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Hartford Conservatory

Coordinates: 41°46′13″N 72°41′32″W / 41.7702°N 72.6923°W / 41.7702; -72.6923
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41°46′13″N 72°41′32″W / 41.7702°N 72.6923°W / 41.7702; -72.6923

The Hartford Conservatory was a performing arts school in Hartford, Connecticut, that operated from 1890 to 2011. It offered programs in music, dance, musical theater and recording arts to post-secondary students on a pre-professional level. Its small student body, diverse in age, background and geographical area of origin, pursued immersion studies in music and dance with a jazz emphasis. Some of its students became prepared nationally known performers and teachers.[citation needed]

The Hartford Conservatory was one of the nation’s oldest performing arts schools. It was founded in 1890 at the Hartford Theological Seminary as the School for Church Musicians. Five years later it became the independent Hartford School of Music. In 1934, Truda Kaschmann, a student of Mary Wigman, brought modern dance to the school. It later became known as the Hartford Conservatory and provided not only a community program of weekly instruction in music and dance for all ages and levels, but also an accredited two- and three-year post-secondary immersion program in music, dance, theater and recording arts.

The Conservatory was an active part of the musical life of Hartford, and the home of orchestra and vocal groups that formed a major part of the arts scene especially in the first half of the twentieth century. Not only sacred and secular classical music performances, but city premieres of avant-garde works were presented under Conservatory sponsorship in collaboration with the Wadsworth Atheneum’s Chick Austin and other Hartford notables.

In its last thirty years of operation, the school had acquired a jazz and popular music emphasis, teaching jazz dance and music, and offering holiday performances of Duke Ellington’s Jazz Nutcracker with the New England Jazz Septet and student choreographers, musicians and dancers, and sponsoring master classes with dance artists like Jacques d'Amboise and Savion Glover.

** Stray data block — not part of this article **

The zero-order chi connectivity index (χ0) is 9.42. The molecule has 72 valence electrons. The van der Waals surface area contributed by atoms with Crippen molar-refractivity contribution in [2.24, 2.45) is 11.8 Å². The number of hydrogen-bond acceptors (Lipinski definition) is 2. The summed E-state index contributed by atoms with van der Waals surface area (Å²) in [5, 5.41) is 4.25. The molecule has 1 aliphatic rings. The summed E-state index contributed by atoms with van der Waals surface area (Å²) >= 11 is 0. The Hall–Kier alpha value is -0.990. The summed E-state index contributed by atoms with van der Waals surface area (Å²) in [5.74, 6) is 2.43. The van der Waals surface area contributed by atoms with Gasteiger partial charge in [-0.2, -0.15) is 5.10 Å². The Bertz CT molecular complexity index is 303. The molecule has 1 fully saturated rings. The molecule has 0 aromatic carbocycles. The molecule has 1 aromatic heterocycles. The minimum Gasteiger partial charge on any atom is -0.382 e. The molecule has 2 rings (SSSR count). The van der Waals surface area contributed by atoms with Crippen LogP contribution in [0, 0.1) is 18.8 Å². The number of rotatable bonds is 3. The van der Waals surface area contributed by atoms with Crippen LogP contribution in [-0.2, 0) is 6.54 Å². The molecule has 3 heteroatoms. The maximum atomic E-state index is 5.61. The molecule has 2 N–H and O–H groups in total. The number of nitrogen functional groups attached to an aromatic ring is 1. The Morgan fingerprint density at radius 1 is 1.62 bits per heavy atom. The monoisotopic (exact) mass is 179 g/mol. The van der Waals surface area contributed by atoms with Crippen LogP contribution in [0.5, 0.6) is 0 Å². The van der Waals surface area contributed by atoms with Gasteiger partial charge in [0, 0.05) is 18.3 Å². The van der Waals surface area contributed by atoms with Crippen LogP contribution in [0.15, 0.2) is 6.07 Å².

The school had a small student body of fewer than one hundred students of varied ages, backgrounds and geographic regions of the country and the world, and a faculty all currently performing in their respective fields. Among the artists that have been part of the Conservatory as students or teachers over the past 120 years are:

The conservatory's board of trustees voted in September 2010 to close in May 2011, the end of the 2010-2011 academic year, allowing current students to graduate. School officials attributed the decision to a "mix of competitive and economic factors, not the least of which is the venerable institution's business model."[3][4]


  1. ^ "John A. Riley Jr. Obituary (2009) Hartford Courant". Legacy.com.
  2. ^ Butterworth, Neil (2013-10-02). Dictionary of American Classical Composers. Routledge. ISBN 9781136790249.
  3. ^ Tom Condon, Hartford Conservatory's End: A Sad Note; Longtime Hartford Music And Dance Institution Closing After School Year, Hartford Courant, October 17, 2010
  4. ^ Letter to Friends and Associates of the Hartford Conservancy, September 2010. Retrieved from Hartford Conservatory website, October 8, 2011

Further reading[edit]

  • Huntington, Caroline W., 75 Years at the Hartford Conservatory, 1965.
  • Sherwood, David, The Hartford Camerata Conservatory: A 100-Year Retrospective, 1990.